WASHINGTON — The British Army is crafting its new Land Industrial Base Strategy, meant to move the service toward a more collaborative relationship with industry as it develops a force capable of fighting on the future battlefield, according to Col. Tobias Lambert, the British Army’s assistant head of industrial strategy.
“The challenge for me is working out how we grease the wheels of the machinery that allows us to work in concert from strategic planning ... through the delivery and through life [cycle] management of our capabilities, through how we partner internationally, work collaboratively and do exports,” Lambert said at the DSEI defense exhibition in London on Sept. 15.
Key to the effort, Lambert said, is being “really, really clear” with industry “about what it is that we value.”
In a recent meeting, he recalled, someone challenged him with the question, “How on earth can you align on values when industry only ever cares about the bottom line?”
“I wanted to counter that because that, to me, sounds like a transactional world,” Lambert said. “It sounds like a world based on short-term returns and short-term gains, and it’s the same thinking that I see in a lot of our past procurement activity where investments have largely been shaped and driven by compliance against a set of 4,000 requirements and a really simple three- to five-year lowest price deal.”
Future relationships with industry need to focus on capability management across the life cycle and the benefits of long-term investment.
The Army needs to make sure it is buying the right things, and that means making sound investment choices that balance short- and long-term gains, Lambert added. “In the Army, we often talk about the ‘fight tonight’ versus the ‘fight tomorrow,’ but in an industrial strategy sense, I don’t think those two things have to be antagonistic.”
The Army also needs to better invest in human capital, science and technology and the skills it needs for the future.
“We’ve got to connect up the pipeline of investments so that we don’t end up in the feast and famine cycles that we’ve seen in the past,” Lambert said, “and that could look like a different set of commercial arrangements that are more through life and based on spiral development pathways or it may look like a steadier drumbeat of orders that have been well-sequenced within the Army’s portfolio.”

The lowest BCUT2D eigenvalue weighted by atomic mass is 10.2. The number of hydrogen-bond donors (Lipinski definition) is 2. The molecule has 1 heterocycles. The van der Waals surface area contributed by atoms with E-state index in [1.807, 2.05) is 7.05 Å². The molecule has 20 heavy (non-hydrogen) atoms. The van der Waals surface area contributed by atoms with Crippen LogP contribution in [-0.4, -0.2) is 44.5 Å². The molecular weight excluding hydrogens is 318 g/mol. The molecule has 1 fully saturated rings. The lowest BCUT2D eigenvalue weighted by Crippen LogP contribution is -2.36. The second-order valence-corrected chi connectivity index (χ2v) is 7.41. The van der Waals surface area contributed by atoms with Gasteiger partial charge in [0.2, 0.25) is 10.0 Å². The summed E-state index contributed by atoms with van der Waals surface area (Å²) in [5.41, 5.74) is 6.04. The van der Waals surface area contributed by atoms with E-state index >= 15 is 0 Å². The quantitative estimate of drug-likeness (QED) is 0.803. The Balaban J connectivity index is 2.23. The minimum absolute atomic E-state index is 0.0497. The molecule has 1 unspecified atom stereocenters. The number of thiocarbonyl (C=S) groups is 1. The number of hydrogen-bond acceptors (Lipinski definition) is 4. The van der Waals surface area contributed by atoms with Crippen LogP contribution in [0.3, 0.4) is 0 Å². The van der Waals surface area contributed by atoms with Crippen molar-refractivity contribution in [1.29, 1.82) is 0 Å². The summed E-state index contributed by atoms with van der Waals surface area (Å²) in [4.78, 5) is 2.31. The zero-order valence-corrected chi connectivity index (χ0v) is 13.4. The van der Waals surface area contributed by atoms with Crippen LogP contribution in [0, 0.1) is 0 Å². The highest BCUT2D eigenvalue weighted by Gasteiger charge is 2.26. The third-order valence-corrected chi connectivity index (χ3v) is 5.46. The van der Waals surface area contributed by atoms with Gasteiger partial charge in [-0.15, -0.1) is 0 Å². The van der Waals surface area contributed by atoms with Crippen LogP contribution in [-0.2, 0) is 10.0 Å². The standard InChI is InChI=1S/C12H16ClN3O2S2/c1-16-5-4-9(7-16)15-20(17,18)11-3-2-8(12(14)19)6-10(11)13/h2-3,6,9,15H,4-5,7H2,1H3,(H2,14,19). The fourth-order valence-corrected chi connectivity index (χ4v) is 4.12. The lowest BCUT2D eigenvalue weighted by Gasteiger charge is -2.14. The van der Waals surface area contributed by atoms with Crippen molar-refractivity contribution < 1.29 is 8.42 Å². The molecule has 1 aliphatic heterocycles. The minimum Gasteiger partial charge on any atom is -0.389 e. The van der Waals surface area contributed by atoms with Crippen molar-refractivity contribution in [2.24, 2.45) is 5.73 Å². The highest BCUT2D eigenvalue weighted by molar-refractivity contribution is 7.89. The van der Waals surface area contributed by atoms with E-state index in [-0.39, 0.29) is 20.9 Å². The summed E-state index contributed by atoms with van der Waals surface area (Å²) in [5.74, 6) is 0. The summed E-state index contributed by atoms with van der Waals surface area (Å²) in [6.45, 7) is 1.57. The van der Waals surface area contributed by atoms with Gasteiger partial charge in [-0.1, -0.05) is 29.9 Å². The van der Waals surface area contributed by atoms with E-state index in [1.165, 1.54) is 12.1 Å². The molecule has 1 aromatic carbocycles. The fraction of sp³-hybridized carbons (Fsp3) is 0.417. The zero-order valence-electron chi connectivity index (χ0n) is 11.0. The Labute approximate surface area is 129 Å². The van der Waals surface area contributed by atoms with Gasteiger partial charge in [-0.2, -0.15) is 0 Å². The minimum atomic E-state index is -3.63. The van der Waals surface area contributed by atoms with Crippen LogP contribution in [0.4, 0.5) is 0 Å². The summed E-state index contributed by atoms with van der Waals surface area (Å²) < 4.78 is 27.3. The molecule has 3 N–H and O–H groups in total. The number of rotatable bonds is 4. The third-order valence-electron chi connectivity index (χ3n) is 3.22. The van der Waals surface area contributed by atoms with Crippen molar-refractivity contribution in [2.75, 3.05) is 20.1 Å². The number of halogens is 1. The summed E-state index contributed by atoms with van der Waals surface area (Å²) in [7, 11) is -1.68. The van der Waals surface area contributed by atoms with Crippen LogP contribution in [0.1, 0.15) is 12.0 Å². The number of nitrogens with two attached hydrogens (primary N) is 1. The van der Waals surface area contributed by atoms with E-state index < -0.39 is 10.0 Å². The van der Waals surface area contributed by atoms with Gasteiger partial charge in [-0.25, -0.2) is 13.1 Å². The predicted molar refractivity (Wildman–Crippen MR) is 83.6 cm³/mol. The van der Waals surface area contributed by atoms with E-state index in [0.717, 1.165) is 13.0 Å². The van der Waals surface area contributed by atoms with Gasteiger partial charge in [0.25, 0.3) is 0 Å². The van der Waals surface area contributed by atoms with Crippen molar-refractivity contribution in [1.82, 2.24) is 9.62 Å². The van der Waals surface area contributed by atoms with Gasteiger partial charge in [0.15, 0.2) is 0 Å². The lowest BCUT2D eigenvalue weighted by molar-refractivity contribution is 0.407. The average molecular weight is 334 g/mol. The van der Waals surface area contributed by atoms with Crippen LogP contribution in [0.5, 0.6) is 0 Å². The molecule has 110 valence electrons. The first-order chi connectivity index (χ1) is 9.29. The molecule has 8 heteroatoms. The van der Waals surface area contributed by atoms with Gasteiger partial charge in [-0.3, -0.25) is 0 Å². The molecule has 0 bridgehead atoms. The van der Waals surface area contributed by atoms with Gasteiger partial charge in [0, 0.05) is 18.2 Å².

To get after this, it requires “an absolute shift” in the way the Army creates its spending plans and shares them with industry, Lambert said, which would ideally come in the form of a 20-year comprehensive plan of well-planned projects and programs.
But the Army also needs to track where industry is investing, he said, calling on industry to help the Army see those investment plans.
Additionally, the strategy needs to include working internationally “and be[ing] an international partner of choice,” Lambert said.
“Very few, if any, supply chains these days are genuinely sovereign,” Lambert said, “and given the relatively low volumes that we deal with in the British Army, there is an expense and certain fragility to being in a user club of one.
“But if we are to do our bit on the international stage, play our part within our respective alliances, we need to be able to come together, governments and industry, to put a solid UK offer on the table,” Lambert stated.
While the strategy is due out this year, Lambert said “it’s more important to get it right than publish it early, I think, and the feedback that we’ve had within from industry has been incredibly valuable, but it has sent us back to the drawing board a little bit too.”
There are areas relating to programs and technology the Army needs to prioritize and invest in, “which we’ve got to run to ground,” Lambert said. “If we can get that right up front, I think it’d be worth the wait.”
Jen Judson is an award-winning journalist covering land warfare for Defense News. She has also worked for Politico and Inside Defense. She holds a Master of Science in journalism from Boston University and a Bachelor of Arts from Kenyon College.